Why Global Citizens Should Care
Maxwell Mumba is a shining example of a young person, seeing something they wanted to change, and making that change happen. We can all be more like him, to drive our countries and our world forward towards ending extreme poverty. Join us by taking action to help end malnutrition here

Coming from the most humble beginnings, Zambian food and nutrition activist Maxwell Mumba has devoted his young life to uplifting other young people and spreading the importance of health and nutrition in his community — and one day, he hopes, in other countries, too. 

Mumba, now 23, began his journey in the nutrition industry in high school, becoming involved in clubs that worked to highlight the dangers of health issues within his community. 

It prompted him to start volunteering and training in advocacy at a local NGO called CITAM Plus, a community initiative fighting tuberculosis, HIV/AIDS, malaria, and other life threatening diseases.

Take Action: Call on Ireland to Support Female Farmers, Improve the Nutrition of Teenage Girls, and Tackle NTDs

Because of his incredible work, Mumba was chosen by the Centre for Infectious Disease Research Zambia (CIDRZ) to be an educator, and counsel youth who are currently living with HIV/AIDS. 

In his first day on the job, he counselled over 69 children and created a safe space for them to speak openly and freely about their struggles living with the disease.

Mumba continued with his studies at the University of Zambia in Psychosocial Counselling and trained in the United States along with CITAM Plus to become an advocate for change in Zambia. 

But while working with children living with HIV/AIDS, Mumba started to notice how malnourished they were.

“I was seeing a lot of children who came to pick up ARVs [antiretroviral drugs used in the treatment of HIV], but looked malnourished,” he told Global Citizen.

Mumba believes that it is imperative that children, especially babies, receive proper nutrition. 

“I once experienced an 18-year-old girl named Rhoda Phiri, who had a baby,” he said. “The baby was 18 months old, but it looked five months old. Rhoda did not look healthy like any other girl and the baby had malnutrition.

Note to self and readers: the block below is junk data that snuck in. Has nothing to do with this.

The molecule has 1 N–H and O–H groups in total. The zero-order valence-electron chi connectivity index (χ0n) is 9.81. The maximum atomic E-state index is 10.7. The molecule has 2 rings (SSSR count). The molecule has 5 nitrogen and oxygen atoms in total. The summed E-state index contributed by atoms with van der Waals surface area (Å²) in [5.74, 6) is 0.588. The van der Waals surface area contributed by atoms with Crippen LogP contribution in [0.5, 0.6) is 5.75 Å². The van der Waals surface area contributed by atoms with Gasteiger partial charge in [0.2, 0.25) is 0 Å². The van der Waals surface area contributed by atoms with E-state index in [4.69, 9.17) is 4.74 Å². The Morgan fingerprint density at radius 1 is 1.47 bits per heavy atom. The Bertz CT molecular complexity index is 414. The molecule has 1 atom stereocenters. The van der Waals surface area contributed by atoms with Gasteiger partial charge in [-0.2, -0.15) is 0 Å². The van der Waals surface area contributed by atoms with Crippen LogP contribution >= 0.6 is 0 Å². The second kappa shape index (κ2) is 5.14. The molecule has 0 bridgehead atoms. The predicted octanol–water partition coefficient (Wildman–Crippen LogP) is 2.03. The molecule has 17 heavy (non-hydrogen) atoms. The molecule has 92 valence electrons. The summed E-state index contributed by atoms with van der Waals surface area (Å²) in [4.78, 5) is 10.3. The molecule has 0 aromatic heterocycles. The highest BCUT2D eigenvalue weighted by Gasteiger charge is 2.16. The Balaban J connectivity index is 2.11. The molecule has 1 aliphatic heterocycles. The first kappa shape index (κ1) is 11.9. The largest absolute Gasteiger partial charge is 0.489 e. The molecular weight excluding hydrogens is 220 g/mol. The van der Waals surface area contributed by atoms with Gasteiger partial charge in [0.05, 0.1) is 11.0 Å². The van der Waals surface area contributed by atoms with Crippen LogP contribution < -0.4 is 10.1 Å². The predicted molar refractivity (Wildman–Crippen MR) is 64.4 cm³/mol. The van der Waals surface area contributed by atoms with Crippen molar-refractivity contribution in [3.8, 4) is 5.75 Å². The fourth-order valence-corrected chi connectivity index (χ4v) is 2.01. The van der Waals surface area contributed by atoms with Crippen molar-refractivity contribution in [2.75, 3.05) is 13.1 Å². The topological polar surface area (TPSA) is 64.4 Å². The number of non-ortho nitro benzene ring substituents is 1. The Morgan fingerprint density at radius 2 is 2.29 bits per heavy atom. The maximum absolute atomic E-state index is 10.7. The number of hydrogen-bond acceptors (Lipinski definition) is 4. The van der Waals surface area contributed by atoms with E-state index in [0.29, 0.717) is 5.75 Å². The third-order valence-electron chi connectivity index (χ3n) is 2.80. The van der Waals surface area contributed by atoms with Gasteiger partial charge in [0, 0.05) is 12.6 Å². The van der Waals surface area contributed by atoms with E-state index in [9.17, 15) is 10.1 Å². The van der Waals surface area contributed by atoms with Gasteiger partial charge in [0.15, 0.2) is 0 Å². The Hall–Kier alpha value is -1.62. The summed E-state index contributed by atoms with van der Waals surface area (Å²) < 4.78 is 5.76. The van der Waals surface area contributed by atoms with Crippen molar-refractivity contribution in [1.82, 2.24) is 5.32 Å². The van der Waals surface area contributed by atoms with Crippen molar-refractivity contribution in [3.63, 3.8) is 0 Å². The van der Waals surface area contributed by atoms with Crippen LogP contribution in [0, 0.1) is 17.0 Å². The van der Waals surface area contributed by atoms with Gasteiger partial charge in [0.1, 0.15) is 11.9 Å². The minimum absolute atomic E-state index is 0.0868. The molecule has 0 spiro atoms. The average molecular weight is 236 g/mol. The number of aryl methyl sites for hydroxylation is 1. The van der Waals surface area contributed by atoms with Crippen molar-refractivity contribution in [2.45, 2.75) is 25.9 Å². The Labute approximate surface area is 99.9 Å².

“Two days after been admitted in hospital, the baby passed on, it was a sad event,” Mumba recalled. 

This harrowing experience along with his concerns around youth with HIV/AIDS, are what drove him to use different media platforms to work to raise awareness in his community about the importance of nutrition.

After such a sad experience, Mumba created outreach programmes that taught the importance of food and nutrition in his community.

“I took time to have community outreaches to see how children are growing, only to find sad stories of many children who were stunted and malnourished,” he said. “I started to sensitise the community on the importance of eating healthy foods as well as the importance of the first 1,000 days of a baby’s life.” 

“No child should die of malnutrition with the various local available foods," he added.

Image: Flickr/WorldFish

Zambia has one of the highest rates of chronic malnutrition in the world, and 40% of children under five years old are stunted in their growth— meaning their bodies, brains, and immune system have not fully developed. 

“Children who don’t eat nutritious food are more likely to fail at school, fall sick with other conditions, and struggle to find work as an adult,” continued Mumba. 

For him, nutrition investment is key in ending malnutrition in Zambia. 

And, while still young himself, Mumba is also working to inspire other young people to start becoming agents of change in their communities. 

“It’s very important for the youth to be involved in the implementations of change because we are the future leaders of tomorrow,” he said. “We still have the drive and we are the majority. The current decisions which are being made today will have a great impact on our future and generations to come.”

“We have the power to form change and not be used as political tools when they need our vote but also in decision making," he added.

And 2018 has been a busy year for Mumba. He was picked to be one of the first Youth Leaders for Nutrition for training in Washington DC, in the US, and is the first Youth Leader in Zambia. He also undertook advocacy work to encourage the Global Fund to Fight AIDS, Tuberculosis, and Malaria to support the Zambian community in the fight against malnutrition.

He has also had meetings with the Civil Society Organisations (CSO SUN) who work on ensuring sufficient nutrition, to see how they can work together to improve the status of nutrition in Zambia.

Mumba has experienced challenges in his mission, however, but what keeps him going is his consistent support from his family and communities, locally and abroad. 

“My family has supported me from start and the feedback I get from the community gives me the courage to do more for them.” he said. “Meeting with various policy makers who tell me that I am what the people need to make a change also keeps me going. It helps that they are recognising the work I do at grassroot level.”

Mumba also shared the best advice for his peers and the youth at large.

“Let us be youths who are role models, who are able to be an example in our various communities,” he said. “Let us be youths of influence and of positive change in our communities and take the nation forward. Change is in the hands of the youth today so let’s not waste the time but treasure it.”

The Global Citizen Festival: Mandela 100 is presented and hosted by The Motsepe Foundation, with major partners House of Mandela, Johnson & Johnson, Cisco, Nedbank, Vodacom, Coca Cola Africa, Big Concerts, BMGF Goalkeepers, Eldridge Industries, and associate partners HP and Microsoft.


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